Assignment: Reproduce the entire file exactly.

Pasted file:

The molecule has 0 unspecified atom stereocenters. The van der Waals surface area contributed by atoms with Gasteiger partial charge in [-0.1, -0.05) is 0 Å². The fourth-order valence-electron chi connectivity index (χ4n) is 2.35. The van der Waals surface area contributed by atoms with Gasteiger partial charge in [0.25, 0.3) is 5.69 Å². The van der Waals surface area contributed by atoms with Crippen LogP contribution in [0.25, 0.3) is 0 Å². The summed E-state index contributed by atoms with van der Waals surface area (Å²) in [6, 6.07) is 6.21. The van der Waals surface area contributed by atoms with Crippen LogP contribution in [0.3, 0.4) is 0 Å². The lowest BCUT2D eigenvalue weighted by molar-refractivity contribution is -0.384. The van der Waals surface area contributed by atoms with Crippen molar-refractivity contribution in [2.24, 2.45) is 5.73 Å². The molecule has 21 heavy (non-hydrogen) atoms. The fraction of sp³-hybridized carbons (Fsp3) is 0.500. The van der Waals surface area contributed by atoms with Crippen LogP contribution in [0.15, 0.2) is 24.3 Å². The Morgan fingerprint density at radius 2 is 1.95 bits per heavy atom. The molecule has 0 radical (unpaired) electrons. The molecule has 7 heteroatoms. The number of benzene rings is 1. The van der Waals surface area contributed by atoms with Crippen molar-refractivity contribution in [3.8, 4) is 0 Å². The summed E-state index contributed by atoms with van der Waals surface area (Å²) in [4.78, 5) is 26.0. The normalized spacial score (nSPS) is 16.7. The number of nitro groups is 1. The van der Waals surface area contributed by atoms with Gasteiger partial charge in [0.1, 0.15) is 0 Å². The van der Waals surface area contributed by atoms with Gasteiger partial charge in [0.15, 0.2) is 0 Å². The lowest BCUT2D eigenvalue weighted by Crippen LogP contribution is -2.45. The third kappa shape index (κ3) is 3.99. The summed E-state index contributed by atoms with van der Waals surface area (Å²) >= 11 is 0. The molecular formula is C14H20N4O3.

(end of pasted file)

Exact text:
The molecule has 0 unspecified atom stereocenters. The van der Waals surface area contributed by atoms with Gasteiger partial charge in [-0.1, -0.05) is 0 Å². The fourth-order valence-electron chi connectivity index (χ4n) is 2.35. The van der Waals surface area contributed by atoms with Gasteiger partial charge in [0.25, 0.3) is 5.69 Å². The van der Waals surface area contributed by atoms with Crippen LogP contribution in [0.25, 0.3) is 0 Å². The summed E-state index contributed by atoms with van der Waals surface area (Å²) in [6, 6.07) is 6.21. The van der Waals surface area contributed by atoms with Crippen LogP contribution in [0.3, 0.4) is 0 Å². The lowest BCUT2D eigenvalue weighted by molar-refractivity contribution is -0.384. The van der Waals surface area contributed by atoms with Crippen molar-refractivity contribution in [2.24, 2.45) is 5.73 Å². The molecule has 21 heavy (non-hydrogen) atoms. The fraction of sp³-hybridized carbons (Fsp3) is 0.500. The van der Waals surface area contributed by atoms with Crippen LogP contribution in [0.15, 0.2) is 24.3 Å². The Morgan fingerprint density at radius 2 is 1.95 bits per heavy atom. The molecule has 0 radical (unpaired) electrons. The molecule has 7 heteroatoms. The number of benzene rings is 1. The van der Waals surface area contributed by atoms with Crippen molar-refractivity contribution in [3.8, 4) is 0 Å². The summed E-state index contributed by atoms with van der Waals surface area (Å²) in [4.78, 5) is 26.0. The normalized spacial score (nSPS) is 16.7. The number of nitro groups is 1. The van der Waals surface area contributed by atoms with Gasteiger partial charge in [0.1, 0.15) is 0 Å². The van der Waals surface area contributed by atoms with Gasteiger partial charge in [0.15, 0.2) is 0 Å². The lowest BCUT2D eigenvalue weighted by Crippen LogP contribution is -2.45. The third kappa shape index (κ3) is 3.99. The summed E-state index contributed by atoms with van der Waals surface area (Å²) >= 11 is 0. The molecular formula is C14H20N4O3.